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Corporate donations: Giving to the right charities


You want to give back to the community, but where do you start and how do you know your money’s going to the right place?

When you attach your name, time and money to a charity, you want to know it will be a good steward. After all, it’s your reputation on the line, too, if the charity organization turns out to be unscrupulous.

How can your company minimize the likelihood of allying with a charity that is not ethical, or one that doesn’t align with your organization’s core values?

Here are eight steps you can take to protect your personal and corporate reputation when making a corporate charity donation:

1. Consider your company’s values

The first step in deciding whether to support a charitable cause lies in understanding your company’s core values. What is it you want to support and why? How can you, your company and its employees move the needle in making a real difference by focusing on your values?

There are essentially two kinds of philanthropy for businesses: general and strategic.

Strategic philanthropy aligns your corporate donations with nonprofits related to your business and industry. For example, if you own a restaurant, a strategic alliance would be with a nonprofit that addresses hunger or childhood obesity.

By nature of what your business does, you can effect real change in these areas just by getting involved.

General philanthropy addresses your community’s needs. What are the issues facing your neighbors; what corporate donations do your employees support?

For example, after-school child care may be a big need in your community, so you could give a grant to the YMCA to sponsor children in their program.

2. Consider the charity’s values

Once you have your company’s values, you should evaluate the core mission of the charity.

There are a lot of corporate charities to donate to; finding one that shares your views and values will make the relationship more meaningful for both of you. You may not hit on all topics, but using a checklist of values can help you narrow the field.

3. Ask questions

This is a common mistake that many companies make because it takes time – and sometimes you don’t have a minute to spare. Vetting a corporate charity should be as important to you as choosing a vendor or business partner.

Talk to others in your industry and community. Find out which charities they support and why. Ask if they’ve ever had problems making corporate donations to the charity you’re considering.

At the very least, talk to the executive director of a charity you’re considering. You can also talk to board members and ask to attend a board meeting. You’ll get a front row view of how they do business.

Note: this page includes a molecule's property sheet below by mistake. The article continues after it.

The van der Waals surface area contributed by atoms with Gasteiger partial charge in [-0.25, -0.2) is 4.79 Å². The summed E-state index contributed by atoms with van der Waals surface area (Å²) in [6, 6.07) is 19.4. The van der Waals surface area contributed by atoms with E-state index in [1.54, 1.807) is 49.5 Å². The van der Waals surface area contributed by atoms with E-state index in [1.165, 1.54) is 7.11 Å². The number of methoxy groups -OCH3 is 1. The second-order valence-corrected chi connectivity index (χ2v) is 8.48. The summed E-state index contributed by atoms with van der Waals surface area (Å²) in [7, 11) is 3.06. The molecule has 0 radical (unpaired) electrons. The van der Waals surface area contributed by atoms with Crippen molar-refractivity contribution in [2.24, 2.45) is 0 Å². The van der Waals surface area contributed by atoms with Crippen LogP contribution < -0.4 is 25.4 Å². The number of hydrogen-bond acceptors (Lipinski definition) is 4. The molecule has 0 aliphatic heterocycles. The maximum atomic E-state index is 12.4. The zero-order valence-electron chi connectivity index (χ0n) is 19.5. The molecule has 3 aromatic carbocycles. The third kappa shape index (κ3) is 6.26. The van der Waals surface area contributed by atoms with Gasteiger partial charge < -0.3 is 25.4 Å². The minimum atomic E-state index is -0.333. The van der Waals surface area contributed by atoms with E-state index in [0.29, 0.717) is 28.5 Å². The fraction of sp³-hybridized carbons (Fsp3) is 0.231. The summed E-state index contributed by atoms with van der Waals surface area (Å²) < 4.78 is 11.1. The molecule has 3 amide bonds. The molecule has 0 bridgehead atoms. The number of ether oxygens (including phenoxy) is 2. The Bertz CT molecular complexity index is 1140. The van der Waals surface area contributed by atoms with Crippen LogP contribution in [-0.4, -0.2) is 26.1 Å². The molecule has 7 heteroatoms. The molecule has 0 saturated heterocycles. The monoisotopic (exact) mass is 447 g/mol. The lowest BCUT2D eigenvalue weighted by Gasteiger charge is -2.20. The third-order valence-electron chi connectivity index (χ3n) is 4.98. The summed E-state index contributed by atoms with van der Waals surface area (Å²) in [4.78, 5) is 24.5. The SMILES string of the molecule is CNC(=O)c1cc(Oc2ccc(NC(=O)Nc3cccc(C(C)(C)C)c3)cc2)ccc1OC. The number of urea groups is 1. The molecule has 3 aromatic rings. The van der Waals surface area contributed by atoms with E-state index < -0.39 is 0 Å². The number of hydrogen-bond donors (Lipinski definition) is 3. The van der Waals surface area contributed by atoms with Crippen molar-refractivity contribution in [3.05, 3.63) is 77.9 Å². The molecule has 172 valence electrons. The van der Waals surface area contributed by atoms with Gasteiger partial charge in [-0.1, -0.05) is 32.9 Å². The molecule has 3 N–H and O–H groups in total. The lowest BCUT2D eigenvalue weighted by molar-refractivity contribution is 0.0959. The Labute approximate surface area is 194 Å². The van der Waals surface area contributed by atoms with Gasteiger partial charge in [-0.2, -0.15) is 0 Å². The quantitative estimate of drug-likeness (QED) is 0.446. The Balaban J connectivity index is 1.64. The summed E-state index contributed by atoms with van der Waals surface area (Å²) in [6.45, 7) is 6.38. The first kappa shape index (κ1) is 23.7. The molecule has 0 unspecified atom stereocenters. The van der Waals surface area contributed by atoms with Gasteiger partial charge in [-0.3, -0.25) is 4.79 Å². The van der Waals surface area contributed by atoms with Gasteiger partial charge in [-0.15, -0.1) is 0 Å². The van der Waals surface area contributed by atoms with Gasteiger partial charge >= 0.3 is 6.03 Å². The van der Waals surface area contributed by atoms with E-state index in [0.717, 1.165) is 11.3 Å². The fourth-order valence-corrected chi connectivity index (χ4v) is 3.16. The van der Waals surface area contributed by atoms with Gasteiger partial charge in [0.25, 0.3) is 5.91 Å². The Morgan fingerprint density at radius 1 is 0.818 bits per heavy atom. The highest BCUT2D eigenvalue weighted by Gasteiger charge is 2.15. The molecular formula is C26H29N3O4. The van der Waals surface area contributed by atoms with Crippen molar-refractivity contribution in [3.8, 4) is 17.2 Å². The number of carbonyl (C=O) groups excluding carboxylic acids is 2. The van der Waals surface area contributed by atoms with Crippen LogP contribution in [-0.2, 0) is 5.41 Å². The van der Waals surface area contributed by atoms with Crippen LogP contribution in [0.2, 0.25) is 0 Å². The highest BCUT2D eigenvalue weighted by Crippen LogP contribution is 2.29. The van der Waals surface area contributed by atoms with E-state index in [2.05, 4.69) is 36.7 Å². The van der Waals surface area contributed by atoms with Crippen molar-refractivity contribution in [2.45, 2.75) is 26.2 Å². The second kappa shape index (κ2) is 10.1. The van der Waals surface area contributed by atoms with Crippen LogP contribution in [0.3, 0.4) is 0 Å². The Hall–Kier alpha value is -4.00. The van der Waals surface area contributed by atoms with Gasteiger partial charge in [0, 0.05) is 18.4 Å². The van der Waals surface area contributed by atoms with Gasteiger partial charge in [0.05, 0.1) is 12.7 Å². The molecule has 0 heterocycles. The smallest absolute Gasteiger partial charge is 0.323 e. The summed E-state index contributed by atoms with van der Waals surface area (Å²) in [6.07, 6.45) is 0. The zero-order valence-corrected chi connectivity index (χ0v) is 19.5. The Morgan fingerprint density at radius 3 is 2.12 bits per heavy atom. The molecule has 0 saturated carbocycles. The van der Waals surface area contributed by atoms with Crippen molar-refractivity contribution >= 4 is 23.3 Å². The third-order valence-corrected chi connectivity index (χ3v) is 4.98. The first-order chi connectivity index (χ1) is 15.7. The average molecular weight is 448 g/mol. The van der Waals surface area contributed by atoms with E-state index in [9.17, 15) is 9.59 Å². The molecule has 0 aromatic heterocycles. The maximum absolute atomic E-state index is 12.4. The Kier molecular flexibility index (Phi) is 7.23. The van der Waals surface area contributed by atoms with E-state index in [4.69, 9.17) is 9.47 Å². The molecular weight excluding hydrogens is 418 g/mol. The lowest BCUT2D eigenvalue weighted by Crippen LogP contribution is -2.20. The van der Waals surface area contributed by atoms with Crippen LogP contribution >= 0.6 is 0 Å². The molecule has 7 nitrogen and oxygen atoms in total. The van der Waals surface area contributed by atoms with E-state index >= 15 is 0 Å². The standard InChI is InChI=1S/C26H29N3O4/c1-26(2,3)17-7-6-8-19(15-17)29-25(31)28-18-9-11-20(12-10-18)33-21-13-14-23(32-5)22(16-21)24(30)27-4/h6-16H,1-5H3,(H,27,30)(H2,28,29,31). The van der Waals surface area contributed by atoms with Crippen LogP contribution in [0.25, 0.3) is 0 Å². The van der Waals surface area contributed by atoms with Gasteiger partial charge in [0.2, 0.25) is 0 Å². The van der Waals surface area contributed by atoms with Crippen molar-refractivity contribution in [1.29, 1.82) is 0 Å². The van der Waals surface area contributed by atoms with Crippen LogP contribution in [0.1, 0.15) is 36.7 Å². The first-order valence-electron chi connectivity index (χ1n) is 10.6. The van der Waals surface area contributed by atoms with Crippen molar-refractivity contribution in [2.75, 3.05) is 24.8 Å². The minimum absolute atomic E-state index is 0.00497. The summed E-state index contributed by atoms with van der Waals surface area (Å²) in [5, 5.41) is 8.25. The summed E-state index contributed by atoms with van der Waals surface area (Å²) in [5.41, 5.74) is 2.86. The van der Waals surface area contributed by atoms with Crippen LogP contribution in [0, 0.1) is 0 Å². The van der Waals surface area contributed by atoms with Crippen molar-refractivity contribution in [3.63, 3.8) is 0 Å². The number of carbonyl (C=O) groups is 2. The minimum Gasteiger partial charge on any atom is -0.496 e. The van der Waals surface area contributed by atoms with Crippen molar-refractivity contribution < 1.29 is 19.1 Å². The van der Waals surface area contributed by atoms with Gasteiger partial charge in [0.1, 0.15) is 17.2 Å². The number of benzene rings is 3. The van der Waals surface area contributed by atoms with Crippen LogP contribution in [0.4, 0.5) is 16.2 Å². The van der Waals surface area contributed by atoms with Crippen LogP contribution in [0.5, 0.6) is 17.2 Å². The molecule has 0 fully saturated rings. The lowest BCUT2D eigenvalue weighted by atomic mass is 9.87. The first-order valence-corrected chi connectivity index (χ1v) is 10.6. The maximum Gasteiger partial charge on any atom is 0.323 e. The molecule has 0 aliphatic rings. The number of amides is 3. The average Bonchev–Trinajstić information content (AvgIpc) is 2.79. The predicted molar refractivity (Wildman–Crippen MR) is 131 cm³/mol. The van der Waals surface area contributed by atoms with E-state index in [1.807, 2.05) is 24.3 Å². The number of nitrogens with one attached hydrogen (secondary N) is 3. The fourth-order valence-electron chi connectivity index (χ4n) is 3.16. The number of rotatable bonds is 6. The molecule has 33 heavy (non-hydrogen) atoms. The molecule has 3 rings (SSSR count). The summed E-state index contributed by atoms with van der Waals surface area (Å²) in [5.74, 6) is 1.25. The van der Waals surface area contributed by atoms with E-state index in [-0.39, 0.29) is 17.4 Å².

4. Do your homework

It is important to properly research any group you’re interested in supporting through your community involvement program.

There are charity watchdog organizations such as GuideStar and Charity Navigator that analyze and rate nonprofit organizations. They assess a charity’s financial health, accountability, transparency and governance. These ratings can help you determine which charitable corporate donations are best for you.

Don’t spread yourself too thin – be particular about the corporate charity programs you get involved with.

5. Meet the press

Look at how your corporate charity is presented in the news. Is it constantly being raked over the coals? Remember, people like to gripe about what went wrong, so an instance of bad press may not be the whole story. There are no perfect charities – mistakes will be made.

Part of doing your homework is finding out how the charity recovers after something bad happens. Who are the people making decisions, how are they fixing it and did they learn from it?

6. Assess their strategy

Your charity of choice should have a strategic business plan, preferably three to five years out. Does the plan align with its core values? Does it align with your company’s values?

A strategic plan tells you a charity is organized. Without it, they typically are focused on day-to-day activities, and may have a hard time growing.

Donors and businesses like to see a long-term plan that lays out how the charitable organization plans to change the landscape of a community over the next several years.

7. Solicit feedback from partners and employees

Check in with your business partners and get their take on your philanthropic plans. Is there anything they don’t want you to get involved in? What is their reasoning?

What are your employees interested in? If you support what they’re passionate about, they will a have stronger allegiance to you as a business owner. Volunteerism is important to many employees and they’ll appreciate your encouraging their input.

8. Communicate your strategy

Consider having someone in your company keep a running list of corporate charity programs your employees support, as well as the top causes your firm wants to associate with.

Be proactive and intentional about setting a philanthropy budget. How much will you donate over the course of a year in cash and in-kind donations?

One option is to use part of your budget to reward employees who volunteer by donating to their favorite charities. For example, a corporate charity that receives 50 hours of volunteer time from one of your employees receives a $500 check from you.

Although it’s tempting, you can’t say “yes” to every school fundraiser. Help manage the requests by putting your philanthropy strategy and guidelines on your website so others will know your charitable initiatives and how to make donation requests.

Having a corporate social responsibility program can be good for your community and your employees. People want to work for companies that care. If you’re looking for more ways to keep your employees engaged, read this guide on How to recruit and retain top talent.